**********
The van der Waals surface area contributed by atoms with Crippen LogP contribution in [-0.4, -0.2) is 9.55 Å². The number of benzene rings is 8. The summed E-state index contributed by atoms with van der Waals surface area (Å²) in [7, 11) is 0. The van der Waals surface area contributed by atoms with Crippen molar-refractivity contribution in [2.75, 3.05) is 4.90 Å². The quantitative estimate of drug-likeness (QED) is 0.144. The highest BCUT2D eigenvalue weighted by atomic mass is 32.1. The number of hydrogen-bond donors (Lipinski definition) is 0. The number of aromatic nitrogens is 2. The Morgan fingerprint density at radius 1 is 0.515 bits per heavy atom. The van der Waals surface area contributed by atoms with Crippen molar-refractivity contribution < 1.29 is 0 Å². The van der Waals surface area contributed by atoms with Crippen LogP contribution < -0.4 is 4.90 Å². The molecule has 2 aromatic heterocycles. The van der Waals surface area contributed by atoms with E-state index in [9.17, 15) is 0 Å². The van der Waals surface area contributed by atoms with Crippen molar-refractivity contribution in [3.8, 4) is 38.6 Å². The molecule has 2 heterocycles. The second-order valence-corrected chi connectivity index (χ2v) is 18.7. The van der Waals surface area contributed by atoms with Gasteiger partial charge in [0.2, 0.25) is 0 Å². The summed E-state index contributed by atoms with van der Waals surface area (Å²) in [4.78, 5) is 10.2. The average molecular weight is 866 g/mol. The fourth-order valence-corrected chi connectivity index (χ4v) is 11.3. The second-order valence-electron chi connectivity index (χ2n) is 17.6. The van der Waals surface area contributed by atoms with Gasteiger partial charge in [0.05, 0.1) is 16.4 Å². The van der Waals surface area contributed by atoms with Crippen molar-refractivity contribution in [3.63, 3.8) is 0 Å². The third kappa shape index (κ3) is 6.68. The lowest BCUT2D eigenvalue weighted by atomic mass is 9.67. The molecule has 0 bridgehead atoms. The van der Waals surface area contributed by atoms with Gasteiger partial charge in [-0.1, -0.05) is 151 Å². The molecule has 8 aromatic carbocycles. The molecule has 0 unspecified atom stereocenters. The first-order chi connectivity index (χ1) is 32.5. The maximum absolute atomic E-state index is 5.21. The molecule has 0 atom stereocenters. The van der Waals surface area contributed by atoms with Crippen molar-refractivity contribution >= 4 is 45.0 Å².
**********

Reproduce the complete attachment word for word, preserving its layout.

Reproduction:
The van der Waals surface area contributed by atoms with Crippen LogP contribution in [-0.4, -0.2) is 9.55 Å². The number of benzene rings is 8. The summed E-state index contributed by atoms with van der Waals surface area (Å²) in [7, 11) is 0. The van der Waals surface area contributed by atoms with Crippen molar-refractivity contribution in [2.75, 3.05) is 4.90 Å². The quantitative estimate of drug-likeness (QED) is 0.144. The highest BCUT2D eigenvalue weighted by atomic mass is 32.1. The number of hydrogen-bond donors (Lipinski definition) is 0. The number of aromatic nitrogens is 2. The Morgan fingerprint density at radius 1 is 0.515 bits per heavy atom. The van der Waals surface area contributed by atoms with Crippen molar-refractivity contribution < 1.29 is 0 Å². The van der Waals surface area contributed by atoms with Crippen LogP contribution < -0.4 is 4.90 Å². The molecule has 2 aromatic heterocycles. The van der Waals surface area contributed by atoms with E-state index in [9.17, 15) is 0 Å². The van der Waals surface area contributed by atoms with Crippen molar-refractivity contribution in [3.8, 4) is 38.6 Å². The molecule has 2 heterocycles. The second-order valence-corrected chi connectivity index (χ2v) is 18.7. The van der Waals surface area contributed by atoms with Gasteiger partial charge in [0.2, 0.25) is 0 Å². The summed E-state index contributed by atoms with van der Waals surface area (Å²) in [4.78, 5) is 10.2. The average molecular weight is 866 g/mol. The fourth-order valence-corrected chi connectivity index (χ4v) is 11.3. The second-order valence-electron chi connectivity index (χ2n) is 17.6. The van der Waals surface area contributed by atoms with Gasteiger partial charge in [0.05, 0.1) is 16.4 Å². The van der Waals surface area contributed by atoms with Crippen molar-refractivity contribution in [3.63, 3.8) is 0 Å². The third kappa shape index (κ3) is 6.68. The lowest BCUT2D eigenvalue weighted by atomic mass is 9.67. The molecule has 0 bridgehead atoms. The van der Waals surface area contributed by atoms with Gasteiger partial charge in [-0.1, -0.05) is 151 Å². The molecule has 8 aromatic carbocycles. The molecule has 0 unspecified atom stereocenters. The first-order chi connectivity index (χ1) is 32.5. The maximum absolute atomic E-state index is 5.21. The molecule has 0 atom stereocenters. The van der Waals surface area contributed by atoms with Crippen molar-refractivity contribution >= 4 is 45.0 Å².